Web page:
Monday, January 16, 2012

A day in the valley (for a change)

Monday, January 16, 2012

Most of the Appalachian Trail seeks out mountain ridges and peaks. It gravitates to them because of their scenic vistas, their rugged remoteness, and their outright hiking challenge.

Sections of trail that follow stream valleys are much more rare, but they always delight me because I love the sound of water (as in babbling brooks, cascading falls, and (yes) rolling surf on the beach). The problem here in the east is that most stream valleys are productive, private lands.

The Dismal Creek valley is an exception to that. Because of its black shale substrate, the soil is very acidic and poor for farming, so this seven mile stretch of scenic valley is unpopulated. The designers of the AT pounced on the opportunity.

I'll feature three highlights of the varied terrain on today's fifteen miles of hiking. The first was right at my starting point for the day: the impressive AT-dedicated footbridge at Kimberling Creek - a cable-suspension bridge:

Second is Dismal Falls - a quarter mile side trip from the AT. For my tastes, Dismal Falls rates a 'meh'. It was worth the side trip on an otherwise relatively routine stretch of wooded trail if you're not in any particular hurry. It's really little more of a cascade than the thing called 'McKeldin Rapids' in Patapsco State Park back where I lived in Maryland. I was following two sets of footprints going my way this morning (no return prints), and they did not bother to stop at Dismal Falls. (I did not see anyone in person on the trail again today - third straight day - but these footprints provided a little 'company' and entertainment - I'm easily amused).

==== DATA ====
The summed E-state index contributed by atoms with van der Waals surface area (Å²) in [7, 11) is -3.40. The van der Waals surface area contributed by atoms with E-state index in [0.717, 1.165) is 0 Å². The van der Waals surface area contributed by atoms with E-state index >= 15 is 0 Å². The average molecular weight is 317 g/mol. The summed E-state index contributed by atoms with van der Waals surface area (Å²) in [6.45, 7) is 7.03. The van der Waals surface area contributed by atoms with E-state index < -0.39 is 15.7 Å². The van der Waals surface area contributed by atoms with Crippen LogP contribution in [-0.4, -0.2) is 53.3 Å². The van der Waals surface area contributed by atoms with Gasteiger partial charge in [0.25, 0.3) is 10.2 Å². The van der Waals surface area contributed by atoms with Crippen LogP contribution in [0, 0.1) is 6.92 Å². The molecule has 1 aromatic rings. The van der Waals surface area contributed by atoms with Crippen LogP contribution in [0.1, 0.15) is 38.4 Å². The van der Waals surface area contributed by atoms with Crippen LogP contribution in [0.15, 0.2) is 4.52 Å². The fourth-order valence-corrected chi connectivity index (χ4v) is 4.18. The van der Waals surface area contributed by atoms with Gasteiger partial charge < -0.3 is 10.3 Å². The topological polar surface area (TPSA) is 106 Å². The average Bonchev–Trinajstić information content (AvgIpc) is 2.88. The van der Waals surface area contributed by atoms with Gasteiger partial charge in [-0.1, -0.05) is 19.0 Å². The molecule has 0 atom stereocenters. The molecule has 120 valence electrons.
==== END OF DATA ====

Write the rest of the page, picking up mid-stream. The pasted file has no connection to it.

Finally, after spending some enjoyable time following close beside Dismal Creek, the trail took a 'walkabout' and passed through some stately groves of mature white pine with their cathedral-like canopies and complete lack of understory. Here's a typical view. I like to feature nice trail views that include white blazes, so as to be able to demonstrate that the shot was taken right on the AT. In this image, if you look closely, you can identify five white blazes:

The weather gave me a break today. It got above freezing for the first time in three or four days, and a line of showers held off until I was done hiking.

Day sixteen is in the books. I've completed more than 1/20th of the trail now, and looking forward to the other 95%.


Here's the day's GPS track followed by the Elevation Profile:

1 comment:

  1. The Falls of Dismal sit on the edge of the George Washington and Jefferson National Forest. The falls offer the perfect opportunity for cooling off on a hot day or respite from hiking or horseback riding in the area. One of my friends enjoyed the visit of these falls before our boston to washington dc tours. Appalachian Trail allows for this isolated area to be explored more fully. Birds add more beauty in this area for the tourist.